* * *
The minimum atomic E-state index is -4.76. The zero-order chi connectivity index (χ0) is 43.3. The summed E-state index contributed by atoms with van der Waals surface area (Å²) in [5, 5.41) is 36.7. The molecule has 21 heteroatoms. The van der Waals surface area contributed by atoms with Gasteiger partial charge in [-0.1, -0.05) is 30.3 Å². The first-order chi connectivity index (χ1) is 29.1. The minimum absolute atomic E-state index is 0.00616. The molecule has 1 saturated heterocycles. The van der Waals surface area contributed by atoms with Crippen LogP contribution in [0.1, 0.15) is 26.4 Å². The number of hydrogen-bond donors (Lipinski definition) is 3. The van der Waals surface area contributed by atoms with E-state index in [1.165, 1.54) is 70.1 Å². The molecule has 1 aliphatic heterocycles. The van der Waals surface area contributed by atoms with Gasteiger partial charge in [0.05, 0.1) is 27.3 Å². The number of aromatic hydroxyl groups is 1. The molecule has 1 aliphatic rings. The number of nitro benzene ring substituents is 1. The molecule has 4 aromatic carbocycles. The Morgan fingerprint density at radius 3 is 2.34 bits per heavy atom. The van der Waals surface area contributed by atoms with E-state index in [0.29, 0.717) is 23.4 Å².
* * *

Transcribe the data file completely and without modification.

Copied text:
The minimum atomic E-state index is -4.76. The zero-order chi connectivity index (χ0) is 43.3. The summed E-state index contributed by atoms with van der Waals surface area (Å²) in [5, 5.41) is 36.7. The molecule has 21 heteroatoms. The van der Waals surface area contributed by atoms with Gasteiger partial charge in [-0.1, -0.05) is 30.3 Å². The first-order chi connectivity index (χ1) is 29.1. The minimum absolute atomic E-state index is 0.00616. The molecule has 1 saturated heterocycles. The van der Waals surface area contributed by atoms with Crippen LogP contribution in [0.1, 0.15) is 26.4 Å². The number of hydrogen-bond donors (Lipinski definition) is 3. The van der Waals surface area contributed by atoms with E-state index in [1.165, 1.54) is 70.1 Å². The molecule has 1 aliphatic heterocycles. The van der Waals surface area contributed by atoms with Gasteiger partial charge in [0.05, 0.1) is 27.3 Å². The number of aromatic hydroxyl groups is 1. The molecule has 1 aliphatic rings. The number of nitro benzene ring substituents is 1. The molecule has 4 aromatic carbocycles. The Morgan fingerprint density at radius 3 is 2.34 bits per heavy atom. The van der Waals surface area contributed by atoms with E-state index in [0.29, 0.717) is 23.4 Å².